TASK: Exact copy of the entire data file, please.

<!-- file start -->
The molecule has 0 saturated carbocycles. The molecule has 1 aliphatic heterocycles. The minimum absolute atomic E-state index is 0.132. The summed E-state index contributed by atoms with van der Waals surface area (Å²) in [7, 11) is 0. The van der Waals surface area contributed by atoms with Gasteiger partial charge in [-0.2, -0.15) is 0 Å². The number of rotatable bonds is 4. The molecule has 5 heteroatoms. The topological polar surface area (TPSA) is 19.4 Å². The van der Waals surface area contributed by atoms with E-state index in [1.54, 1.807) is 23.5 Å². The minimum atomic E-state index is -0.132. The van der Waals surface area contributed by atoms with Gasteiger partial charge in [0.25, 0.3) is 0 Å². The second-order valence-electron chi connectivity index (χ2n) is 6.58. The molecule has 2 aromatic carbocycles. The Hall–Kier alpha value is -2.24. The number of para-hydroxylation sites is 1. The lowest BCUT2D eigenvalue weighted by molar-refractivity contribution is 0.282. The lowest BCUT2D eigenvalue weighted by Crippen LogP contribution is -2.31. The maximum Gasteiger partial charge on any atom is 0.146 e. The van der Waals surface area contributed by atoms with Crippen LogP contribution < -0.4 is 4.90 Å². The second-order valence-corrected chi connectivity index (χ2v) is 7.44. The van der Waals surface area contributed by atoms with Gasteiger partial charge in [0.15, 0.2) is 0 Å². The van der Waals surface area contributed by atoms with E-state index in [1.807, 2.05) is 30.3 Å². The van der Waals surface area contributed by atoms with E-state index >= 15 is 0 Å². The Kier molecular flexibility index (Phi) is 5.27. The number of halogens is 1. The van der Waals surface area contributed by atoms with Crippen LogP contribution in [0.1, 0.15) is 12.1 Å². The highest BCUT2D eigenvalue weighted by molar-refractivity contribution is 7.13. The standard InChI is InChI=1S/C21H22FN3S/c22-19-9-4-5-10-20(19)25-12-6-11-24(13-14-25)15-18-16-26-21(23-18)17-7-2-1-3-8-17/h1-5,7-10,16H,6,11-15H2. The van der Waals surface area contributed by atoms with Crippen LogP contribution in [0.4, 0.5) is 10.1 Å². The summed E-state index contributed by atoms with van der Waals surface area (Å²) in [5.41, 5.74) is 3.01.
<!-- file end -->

The molecule has 0 saturated carbocycles. The molecule has 1 aliphatic heterocycles. The minimum absolute atomic E-state index is 0.132. The summed E-state index contributed by atoms with van der Waals surface area (Å²) in [7, 11) is 0. The van der Waals surface area contributed by atoms with Gasteiger partial charge in [-0.2, -0.15) is 0 Å². The number of rotatable bonds is 4. The molecule has 5 heteroatoms. The topological polar surface area (TPSA) is 19.4 Å². The van der Waals surface area contributed by atoms with E-state index in [1.54, 1.807) is 23.5 Å². The minimum atomic E-state index is -0.132. The van der Waals surface area contributed by atoms with Gasteiger partial charge in [0.25, 0.3) is 0 Å². The second-order valence-electron chi connectivity index (χ2n) is 6.58. The molecule has 2 aromatic carbocycles. The Hall–Kier alpha value is -2.24. The number of para-hydroxylation sites is 1. The lowest BCUT2D eigenvalue weighted by molar-refractivity contribution is 0.282. The lowest BCUT2D eigenvalue weighted by Crippen LogP contribution is -2.31. The maximum Gasteiger partial charge on any atom is 0.146 e. The van der Waals surface area contributed by atoms with Crippen LogP contribution < -0.4 is 4.90 Å². The second-order valence-corrected chi connectivity index (χ2v) is 7.44. The van der Waals surface area contributed by atoms with Gasteiger partial charge in [0.15, 0.2) is 0 Å². The van der Waals surface area contributed by atoms with E-state index in [1.807, 2.05) is 30.3 Å². The van der Waals surface area contributed by atoms with E-state index >= 15 is 0 Å². The Kier molecular flexibility index (Phi) is 5.27. The number of halogens is 1. The van der Waals surface area contributed by atoms with Crippen LogP contribution in [0.1, 0.15) is 12.1 Å². The highest BCUT2D eigenvalue weighted by molar-refractivity contribution is 7.13. The standard InChI is InChI=1S/C21H22FN3S/c22-19-9-4-5-10-20(19)25-12-6-11-24(13-14-25)15-18-16-26-21(23-18)17-7-2-1-3-8-17/h1-5,7-10,16H,6,11-15H2. The van der Waals surface area contributed by atoms with Crippen LogP contribution in [0.4, 0.5) is 10.1 Å². The summed E-state index contributed by atoms with van der Waals surface area (Å²) in [5.41, 5.74) is 3.01.